Live Review & Gallery: Laneway Festival Brisbane 2019
It could have been a very wet day at Laneway Brisbane, however the rain held off and left the largely outdoor venue to the revellers. Here, at the Brisbane Showgrounds, thousands held tickets to celebrate performances from some of the best and most relevant artists Australia has to offer. It was a testament to the demand for Australian musical talent with headliners including Courtney Barnett, Gang of Youths and What So Not.
We arrived at 3.30pm knowing full well that we were in for a massive day of live music with a further 8 hours ahead of us. There was so much talent to chose from so we carefully plotted our course and headed for Perth band Methyl Ethyl at the Good, Better, Best stage (Laneway’s 2019 main stage). The crowd was suitably massive and their background chatter echoed intensely against the roof of the marquee, creating an echo chamber of excitement which erupted like a civil rights movement when Methyl Ethyl entered the stage. They played popular songs such as Ubu and Twilight Driving and acted as an appropriate primer for the day’s events.
From Methyl Ethyl, we headed for a change of pace and a groove down at the Future Classic stage. DJDS were unfamiliar to us, however Future Classic’s reputation held us in confidence that we were in for a good time. DJDS are what you would expect from the cream of the crop of tastemaker DJ’s. Although famously recognised for their track Why Don’t You Come On, they are fantastically talented DJ’s and know how to read a crowd and play to their settings.
Thankfully, a little worn out from 45-minutes of intense knee bopping, we didn’t need to rush off to another stage as Masego took to the Future Classic stage and opened with his relaxing, funky and heart-felt fan favourite, Tadow. The man is so multi-talented, playing on a sax, singing with his incredible voice and modifying and layering the whole set through loop stations with a live backing band. If you have a spare moment, listen to Tadow, I promise it won’t disappoint.
After a short break to recharge the batteries on festival food, which is seeing a considerable improvement given how lucrative and competitive food stalls are these days, we jockeyed for a position in the Never Let It Rest Stage to see Jorja Smith. She was incredible! A seductress with the voice of classically trained jazz musician, she drew so much energy from her audience with her powerful presence and full backing band. Although I felt she is promoted as a pop singer, live in concert she is modest and awe inspiring. The songs, Blue Lights and I Am, combined with a fantastic light show, really transported us into her realm and I was able to share a truly romantic moment with my partner.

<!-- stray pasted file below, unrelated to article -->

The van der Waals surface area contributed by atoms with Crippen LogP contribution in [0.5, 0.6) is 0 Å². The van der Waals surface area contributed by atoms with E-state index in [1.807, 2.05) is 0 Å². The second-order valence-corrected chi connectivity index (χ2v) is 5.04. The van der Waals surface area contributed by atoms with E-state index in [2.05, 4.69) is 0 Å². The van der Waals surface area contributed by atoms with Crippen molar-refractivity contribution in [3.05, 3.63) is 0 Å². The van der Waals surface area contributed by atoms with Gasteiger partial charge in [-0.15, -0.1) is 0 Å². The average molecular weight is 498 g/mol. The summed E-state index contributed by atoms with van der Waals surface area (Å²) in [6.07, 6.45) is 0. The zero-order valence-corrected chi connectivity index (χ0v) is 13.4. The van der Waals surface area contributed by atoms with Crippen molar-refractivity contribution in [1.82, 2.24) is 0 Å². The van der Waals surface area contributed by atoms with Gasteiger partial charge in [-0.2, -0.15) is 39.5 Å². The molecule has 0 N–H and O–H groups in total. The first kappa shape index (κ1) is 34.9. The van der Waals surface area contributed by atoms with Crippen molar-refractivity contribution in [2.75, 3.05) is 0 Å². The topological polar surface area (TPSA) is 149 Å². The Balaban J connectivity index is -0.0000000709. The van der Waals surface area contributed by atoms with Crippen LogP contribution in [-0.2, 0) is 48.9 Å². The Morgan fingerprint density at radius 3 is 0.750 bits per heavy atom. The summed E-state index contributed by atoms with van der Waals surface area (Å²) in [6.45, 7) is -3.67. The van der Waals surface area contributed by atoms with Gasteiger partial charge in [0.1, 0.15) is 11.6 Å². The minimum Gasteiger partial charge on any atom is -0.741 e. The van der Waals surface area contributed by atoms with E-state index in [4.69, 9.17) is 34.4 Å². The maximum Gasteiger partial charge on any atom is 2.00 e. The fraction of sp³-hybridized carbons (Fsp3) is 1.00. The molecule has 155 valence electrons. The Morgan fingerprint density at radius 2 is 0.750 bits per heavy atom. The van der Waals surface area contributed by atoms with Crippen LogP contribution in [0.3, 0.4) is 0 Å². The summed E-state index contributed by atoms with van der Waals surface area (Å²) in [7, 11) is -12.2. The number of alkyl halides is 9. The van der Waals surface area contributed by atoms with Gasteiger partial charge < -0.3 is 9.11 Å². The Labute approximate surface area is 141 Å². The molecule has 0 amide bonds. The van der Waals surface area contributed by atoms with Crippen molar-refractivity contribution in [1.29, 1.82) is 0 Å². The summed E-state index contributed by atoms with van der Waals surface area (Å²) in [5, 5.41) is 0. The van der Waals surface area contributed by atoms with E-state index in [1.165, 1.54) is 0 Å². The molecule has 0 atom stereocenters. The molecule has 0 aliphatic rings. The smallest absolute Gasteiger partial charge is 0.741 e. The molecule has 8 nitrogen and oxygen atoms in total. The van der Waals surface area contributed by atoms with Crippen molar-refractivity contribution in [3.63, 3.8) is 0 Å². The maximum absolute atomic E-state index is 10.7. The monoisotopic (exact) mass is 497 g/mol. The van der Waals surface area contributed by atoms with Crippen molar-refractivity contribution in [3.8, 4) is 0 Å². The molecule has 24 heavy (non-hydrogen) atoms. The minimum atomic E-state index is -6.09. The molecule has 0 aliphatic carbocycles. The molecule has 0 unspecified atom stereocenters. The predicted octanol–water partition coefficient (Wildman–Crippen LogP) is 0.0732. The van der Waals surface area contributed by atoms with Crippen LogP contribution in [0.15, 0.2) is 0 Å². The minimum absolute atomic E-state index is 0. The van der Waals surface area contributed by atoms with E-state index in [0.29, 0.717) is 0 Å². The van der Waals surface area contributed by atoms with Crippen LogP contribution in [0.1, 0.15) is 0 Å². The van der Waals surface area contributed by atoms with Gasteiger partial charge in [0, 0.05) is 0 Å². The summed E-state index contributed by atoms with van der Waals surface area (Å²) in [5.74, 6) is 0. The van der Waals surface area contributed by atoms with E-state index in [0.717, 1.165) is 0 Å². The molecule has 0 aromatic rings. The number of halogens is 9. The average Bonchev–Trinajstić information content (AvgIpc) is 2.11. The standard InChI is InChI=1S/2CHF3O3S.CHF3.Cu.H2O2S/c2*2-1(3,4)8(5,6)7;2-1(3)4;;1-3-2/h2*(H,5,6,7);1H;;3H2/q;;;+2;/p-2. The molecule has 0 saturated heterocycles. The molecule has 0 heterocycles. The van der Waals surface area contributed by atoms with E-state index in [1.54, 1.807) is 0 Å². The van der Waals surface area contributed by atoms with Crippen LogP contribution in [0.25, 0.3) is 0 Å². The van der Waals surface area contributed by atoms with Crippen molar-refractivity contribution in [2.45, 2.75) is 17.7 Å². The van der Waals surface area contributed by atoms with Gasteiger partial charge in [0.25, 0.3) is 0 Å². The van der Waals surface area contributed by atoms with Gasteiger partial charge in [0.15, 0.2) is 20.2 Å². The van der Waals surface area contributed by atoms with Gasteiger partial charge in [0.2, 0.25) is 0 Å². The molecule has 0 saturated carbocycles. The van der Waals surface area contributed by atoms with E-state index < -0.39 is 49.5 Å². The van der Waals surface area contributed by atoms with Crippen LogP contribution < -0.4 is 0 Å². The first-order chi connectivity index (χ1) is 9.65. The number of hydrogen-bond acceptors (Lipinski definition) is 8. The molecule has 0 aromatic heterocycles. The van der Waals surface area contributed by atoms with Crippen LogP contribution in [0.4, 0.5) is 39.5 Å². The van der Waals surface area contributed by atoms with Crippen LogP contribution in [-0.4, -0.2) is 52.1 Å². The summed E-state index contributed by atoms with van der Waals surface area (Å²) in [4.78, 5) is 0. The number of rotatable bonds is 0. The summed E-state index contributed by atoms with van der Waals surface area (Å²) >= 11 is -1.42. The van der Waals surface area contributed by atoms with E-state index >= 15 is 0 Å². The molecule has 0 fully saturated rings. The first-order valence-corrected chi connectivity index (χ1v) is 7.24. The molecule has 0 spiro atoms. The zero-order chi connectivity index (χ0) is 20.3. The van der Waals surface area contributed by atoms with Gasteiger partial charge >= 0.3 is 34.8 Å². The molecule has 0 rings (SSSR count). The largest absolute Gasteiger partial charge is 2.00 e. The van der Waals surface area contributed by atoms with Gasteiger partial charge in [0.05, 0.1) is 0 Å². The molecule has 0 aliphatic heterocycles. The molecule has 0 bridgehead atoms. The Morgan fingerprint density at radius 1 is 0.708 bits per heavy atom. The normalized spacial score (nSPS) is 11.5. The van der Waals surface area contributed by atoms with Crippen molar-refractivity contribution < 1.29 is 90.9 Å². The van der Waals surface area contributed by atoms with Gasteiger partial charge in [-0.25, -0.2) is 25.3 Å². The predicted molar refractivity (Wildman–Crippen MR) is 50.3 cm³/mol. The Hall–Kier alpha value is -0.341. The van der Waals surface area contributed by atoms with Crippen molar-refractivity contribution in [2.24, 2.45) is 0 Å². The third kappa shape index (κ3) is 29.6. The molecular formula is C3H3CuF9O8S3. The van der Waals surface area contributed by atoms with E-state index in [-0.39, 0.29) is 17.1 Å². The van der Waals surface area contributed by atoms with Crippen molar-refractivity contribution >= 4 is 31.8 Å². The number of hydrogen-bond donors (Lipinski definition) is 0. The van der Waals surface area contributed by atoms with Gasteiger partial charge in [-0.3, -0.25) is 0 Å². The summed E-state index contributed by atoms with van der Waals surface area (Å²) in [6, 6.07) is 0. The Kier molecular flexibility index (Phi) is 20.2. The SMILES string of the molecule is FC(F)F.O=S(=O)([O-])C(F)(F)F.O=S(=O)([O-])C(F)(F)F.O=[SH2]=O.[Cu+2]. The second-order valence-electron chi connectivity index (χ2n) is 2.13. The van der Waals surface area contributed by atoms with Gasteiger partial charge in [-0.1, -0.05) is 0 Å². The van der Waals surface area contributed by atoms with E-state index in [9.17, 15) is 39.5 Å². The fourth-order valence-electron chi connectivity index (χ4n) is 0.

The end of the night for us was massive, engaging with Jon Hopkins progressive and visually intense set. The songs were so seamlessly mixed together with rises and falls in energy that it felt like one big roller coaster of euphoria and intergalactic percussion. This man is on the top of his game.
Finally, we headed to our most anticipated act of the day, What So Not. This was a completely packed marquee—inflatable pool toys facilitating a game of volley ball above the heads of the audience and banger after banger after banger. Highlights included Boogie Wit Da Hoodie stepping up to be his hype man and Daniel Johns surprising the audience by coming out on stage in the second song and shredding his guitar to Innerbloom. The light show and confetti augmented the sense of grandeur and it was a proud moment to see such a well established Australian act be so bloody awesome as a headliner at Laneway 2019.
14 years in, Laneway has evolved to provide a more mainstream offering for festival goers but has retained it’s core values promoting an impressive roster of Australian acts (53%) and supporting the movement to ensure a balanced mix of both male (64%) and female (34%) artists at their events. I haven’t missed a Laneway Festival in Brisbane for 9 years and there’s good reason for it. The organisers are acutely aware of great upcoming acts, they actively support the Australian music industry and it’s amazing talent, and they have always had a knack for curating a well balanced, multi-genre festival that can be appreciated by a diverse audience. Hats off to them and another successful Laneway Festival circuit.
Photos by Ben Tevisuals